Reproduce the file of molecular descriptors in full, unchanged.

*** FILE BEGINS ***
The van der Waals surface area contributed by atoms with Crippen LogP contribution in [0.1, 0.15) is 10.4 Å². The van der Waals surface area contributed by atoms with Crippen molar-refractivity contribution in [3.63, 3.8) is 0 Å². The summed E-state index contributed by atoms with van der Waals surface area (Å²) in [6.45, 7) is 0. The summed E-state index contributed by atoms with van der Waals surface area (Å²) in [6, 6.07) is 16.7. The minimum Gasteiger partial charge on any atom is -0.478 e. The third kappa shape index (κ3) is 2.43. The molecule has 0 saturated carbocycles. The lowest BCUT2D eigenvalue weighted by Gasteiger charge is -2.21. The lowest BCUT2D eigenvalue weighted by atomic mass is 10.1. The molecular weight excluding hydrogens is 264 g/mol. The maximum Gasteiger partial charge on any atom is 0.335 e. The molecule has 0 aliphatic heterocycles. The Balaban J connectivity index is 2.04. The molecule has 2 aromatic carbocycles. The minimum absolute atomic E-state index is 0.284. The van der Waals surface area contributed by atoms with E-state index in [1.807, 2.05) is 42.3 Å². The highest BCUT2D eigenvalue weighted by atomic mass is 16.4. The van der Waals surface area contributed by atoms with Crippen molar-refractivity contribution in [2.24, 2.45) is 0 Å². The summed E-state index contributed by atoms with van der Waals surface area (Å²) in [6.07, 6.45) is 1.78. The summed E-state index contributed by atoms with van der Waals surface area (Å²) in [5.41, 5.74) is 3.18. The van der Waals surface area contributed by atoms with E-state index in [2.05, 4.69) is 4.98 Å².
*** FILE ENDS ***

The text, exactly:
The van der Waals surface area contributed by atoms with Crippen LogP contribution in [0.1, 0.15) is 10.4 Å². The van der Waals surface area contributed by atoms with Crippen molar-refractivity contribution in [3.63, 3.8) is 0 Å². The summed E-state index contributed by atoms with van der Waals surface area (Å²) in [6.45, 7) is 0. The summed E-state index contributed by atoms with van der Waals surface area (Å²) in [6, 6.07) is 16.7. The minimum Gasteiger partial charge on any atom is -0.478 e. The third kappa shape index (κ3) is 2.43. The molecule has 0 saturated carbocycles. The lowest BCUT2D eigenvalue weighted by Gasteiger charge is -2.21. The lowest BCUT2D eigenvalue weighted by atomic mass is 10.1. The molecular weight excluding hydrogens is 264 g/mol. The maximum Gasteiger partial charge on any atom is 0.335 e. The molecule has 0 aliphatic heterocycles. The Balaban J connectivity index is 2.04. The molecule has 2 aromatic carbocycles. The minimum absolute atomic E-state index is 0.284. The van der Waals surface area contributed by atoms with E-state index in [1.807, 2.05) is 42.3 Å². The highest BCUT2D eigenvalue weighted by atomic mass is 16.4. The van der Waals surface area contributed by atoms with Crippen molar-refractivity contribution in [2.24, 2.45) is 0 Å². The summed E-state index contributed by atoms with van der Waals surface area (Å²) in [6.07, 6.45) is 1.78. The summed E-state index contributed by atoms with van der Waals surface area (Å²) in [5.41, 5.74) is 3.18. The van der Waals surface area contributed by atoms with E-state index in [2.05, 4.69) is 4.98 Å².